The economics of the box-office

T. P. Aggarwal
Publisher/MANAGING Editor
 Exhibitors who were rather wary about the slack business of films in the last few weeks, are looking forward to the weeks ahead with the big star-studded films now being lined up for release notwithstanding the fact that there are only a handful big films, that are releasing between
a stream of low-budget content- driven films. We will have to wait and watch the impact of some of these biggies at the box-office, depending on how they rate in terms of their content and star value. As has been proved in the past, star presence alone cannot assure a film of great box-office prospects; it has to be supported by equally promising content. Apart from that the marketing strategy and the release date makes a big difference. Unfortunately the small producers hardly have the choice of releasing their films on dates that are suitable to them. I am told producers of a number of small films that released in the weeks gone by, chose to release their films against the IPL, because they did not want their films to clash against the big films releasing in June and July. It was a wise decision but it did not pay off for all films, except for a few. The only viable alternative for ensuring that low-budget content driven films get their due at the box-office is a relook at admission rates, which I guess can happen only if multiplex operators work out differential pricing for these films, a point of view which has been expressed by several prdoucers in the recent past. But then there are always exceptions where content driven films despite all the odds drive the audiences crazy like it happened in Neerja, which despite lack of star-value captured the imagination of the viewers at the box-office.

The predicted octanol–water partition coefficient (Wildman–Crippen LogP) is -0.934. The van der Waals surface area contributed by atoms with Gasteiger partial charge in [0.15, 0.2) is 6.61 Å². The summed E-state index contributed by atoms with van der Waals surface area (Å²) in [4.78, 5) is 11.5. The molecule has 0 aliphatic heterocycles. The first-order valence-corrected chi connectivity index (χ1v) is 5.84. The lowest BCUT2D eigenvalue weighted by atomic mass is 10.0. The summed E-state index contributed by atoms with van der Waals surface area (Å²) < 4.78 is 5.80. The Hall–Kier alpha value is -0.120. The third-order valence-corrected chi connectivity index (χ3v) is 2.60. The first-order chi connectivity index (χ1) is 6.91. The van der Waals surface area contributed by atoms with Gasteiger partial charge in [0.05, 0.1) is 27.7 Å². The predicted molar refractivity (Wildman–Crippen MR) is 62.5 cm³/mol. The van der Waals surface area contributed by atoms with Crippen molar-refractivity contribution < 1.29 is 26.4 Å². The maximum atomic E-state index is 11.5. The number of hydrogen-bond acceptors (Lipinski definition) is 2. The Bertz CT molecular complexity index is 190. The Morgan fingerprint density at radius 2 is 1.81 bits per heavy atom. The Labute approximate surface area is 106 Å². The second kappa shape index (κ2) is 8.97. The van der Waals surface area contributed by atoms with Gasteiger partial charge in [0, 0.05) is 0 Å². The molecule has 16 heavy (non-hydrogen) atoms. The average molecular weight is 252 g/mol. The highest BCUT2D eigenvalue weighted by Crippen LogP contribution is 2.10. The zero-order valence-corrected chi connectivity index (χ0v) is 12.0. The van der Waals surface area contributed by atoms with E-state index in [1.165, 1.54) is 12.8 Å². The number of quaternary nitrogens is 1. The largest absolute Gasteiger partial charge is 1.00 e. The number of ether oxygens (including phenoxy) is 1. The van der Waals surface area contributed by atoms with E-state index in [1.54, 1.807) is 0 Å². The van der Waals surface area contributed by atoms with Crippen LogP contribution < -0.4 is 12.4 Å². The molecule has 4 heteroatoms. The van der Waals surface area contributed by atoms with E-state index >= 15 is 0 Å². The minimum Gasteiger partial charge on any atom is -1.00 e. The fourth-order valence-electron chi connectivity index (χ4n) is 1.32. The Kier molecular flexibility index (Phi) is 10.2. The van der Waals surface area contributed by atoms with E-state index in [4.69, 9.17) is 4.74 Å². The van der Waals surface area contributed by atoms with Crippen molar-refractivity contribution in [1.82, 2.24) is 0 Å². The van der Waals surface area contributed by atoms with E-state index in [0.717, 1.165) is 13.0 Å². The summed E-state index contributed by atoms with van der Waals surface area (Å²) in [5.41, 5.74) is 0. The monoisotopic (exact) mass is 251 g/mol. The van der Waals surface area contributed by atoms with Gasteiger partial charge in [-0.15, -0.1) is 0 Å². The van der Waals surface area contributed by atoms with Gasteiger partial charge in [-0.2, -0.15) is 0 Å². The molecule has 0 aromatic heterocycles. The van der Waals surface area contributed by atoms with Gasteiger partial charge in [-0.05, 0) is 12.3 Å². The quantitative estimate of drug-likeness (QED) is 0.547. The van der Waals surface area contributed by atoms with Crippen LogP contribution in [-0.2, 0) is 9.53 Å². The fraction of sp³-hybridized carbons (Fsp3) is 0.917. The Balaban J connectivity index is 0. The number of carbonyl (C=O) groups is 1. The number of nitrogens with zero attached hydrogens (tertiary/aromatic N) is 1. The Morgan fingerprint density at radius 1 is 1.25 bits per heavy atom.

It is the pricing that finally works
It is not just the pricing of admission rates but the pricing of a film that can make a whole difference to its profit model. Unlike the past where distributors would go all out to pitch the films they acquired in the right chain of theatres with a proper marketing strategy, distributors these days are an indifferent lot. In the first place, they are wary of offering big prices for films even with known faces or even if the film boasts of a director with a track record of success. That is simply because they have their own reservations about the marketability of a film. In that respect, I would like to appreciate the recent gesture of a producer-distributor, who has offered to compensate his distributors partially for the losses incurred in a recently released biopic. However for all the reports, I find it amusing why this producer-distributor celebrated the success party of the film, knowing well that it did not perform up to the mark. Anyway I must appreciate the enthusiasm of producers, who put up a brave front and celebrate success parties of films, knowing well that they are at the receiving end.

We should not allow so-called comedians to play with the image of veterans in our industry
While online media has become the order of the day, I am shocked by the manner in which so-called stand-up comedians like Tanmay Bhat are misusing the media. This self-proclaimed comedian’s last roast show got him brick bats but that hasn’t changed his reprehensible attitude towards celebrities. I am appalled at the audacity with which he has targeted the legendary queen of melody, Lata Mangeshkar in his latest video. He has brought disgrace to his profession and deserves to be thoroughly condemned for the disrespectful manner in which he has tried to project the melody queen and cricketing legend, Sachin Tendulkar. I also condemn some of the younger generations of stars from the industry, who have defended this comedian and taken it light-heartedly. Freedom of expression is all fine, but freedom should not be abused, lest it backfires on you severely some day.


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